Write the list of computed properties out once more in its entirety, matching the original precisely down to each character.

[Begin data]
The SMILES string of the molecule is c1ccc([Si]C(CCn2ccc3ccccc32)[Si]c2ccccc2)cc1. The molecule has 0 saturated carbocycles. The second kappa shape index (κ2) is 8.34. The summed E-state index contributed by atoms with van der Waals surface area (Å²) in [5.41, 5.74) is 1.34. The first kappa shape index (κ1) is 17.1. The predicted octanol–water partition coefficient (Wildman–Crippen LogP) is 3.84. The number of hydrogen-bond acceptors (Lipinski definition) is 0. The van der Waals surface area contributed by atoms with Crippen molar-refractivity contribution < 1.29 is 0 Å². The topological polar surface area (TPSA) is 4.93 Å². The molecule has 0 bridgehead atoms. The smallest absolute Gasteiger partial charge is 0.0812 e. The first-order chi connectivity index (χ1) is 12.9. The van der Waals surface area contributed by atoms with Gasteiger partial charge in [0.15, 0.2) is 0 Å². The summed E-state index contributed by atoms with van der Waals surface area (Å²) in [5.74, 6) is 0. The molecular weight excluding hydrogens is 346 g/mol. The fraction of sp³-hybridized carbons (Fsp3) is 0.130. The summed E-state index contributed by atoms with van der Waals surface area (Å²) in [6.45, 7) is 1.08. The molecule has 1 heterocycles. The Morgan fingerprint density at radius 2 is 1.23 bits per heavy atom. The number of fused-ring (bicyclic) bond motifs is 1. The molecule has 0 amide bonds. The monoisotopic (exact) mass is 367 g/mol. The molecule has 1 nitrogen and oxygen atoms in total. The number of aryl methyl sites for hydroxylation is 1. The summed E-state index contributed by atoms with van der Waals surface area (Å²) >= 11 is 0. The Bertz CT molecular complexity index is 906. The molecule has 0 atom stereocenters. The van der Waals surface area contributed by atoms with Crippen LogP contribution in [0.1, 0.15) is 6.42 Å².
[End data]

The SMILES string of the molecule is c1ccc([Si]C(CCn2ccc3ccccc32)[Si]c2ccccc2)cc1. The molecule has 0 saturated carbocycles. The second kappa shape index (κ2) is 8.34. The summed E-state index contributed by atoms with van der Waals surface area (Å²) in [5.41, 5.74) is 1.34. The first kappa shape index (κ1) is 17.1. The predicted octanol–water partition coefficient (Wildman–Crippen LogP) is 3.84. The number of hydrogen-bond acceptors (Lipinski definition) is 0. The van der Waals surface area contributed by atoms with Crippen molar-refractivity contribution < 1.29 is 0 Å². The topological polar surface area (TPSA) is 4.93 Å². The molecule has 0 bridgehead atoms. The smallest absolute Gasteiger partial charge is 0.0812 e. The first-order chi connectivity index (χ1) is 12.9. The van der Waals surface area contributed by atoms with Gasteiger partial charge in [0.15, 0.2) is 0 Å². The summed E-state index contributed by atoms with van der Waals surface area (Å²) in [5.74, 6) is 0. The molecular weight excluding hydrogens is 346 g/mol. The fraction of sp³-hybridized carbons (Fsp3) is 0.130. The summed E-state index contributed by atoms with van der Waals surface area (Å²) in [6.45, 7) is 1.08. The molecule has 1 heterocycles. The Morgan fingerprint density at radius 2 is 1.23 bits per heavy atom. The number of fused-ring (bicyclic) bond motifs is 1. The molecule has 0 amide bonds. The monoisotopic (exact) mass is 367 g/mol. The molecule has 1 nitrogen and oxygen atoms in total. The number of aryl methyl sites for hydroxylation is 1. The summed E-state index contributed by atoms with van der Waals surface area (Å²) >= 11 is 0. The Bertz CT molecular complexity index is 906. The molecule has 0 atom stereocenters. The van der Waals surface area contributed by atoms with Crippen LogP contribution in [0.1, 0.15) is 6.42 Å².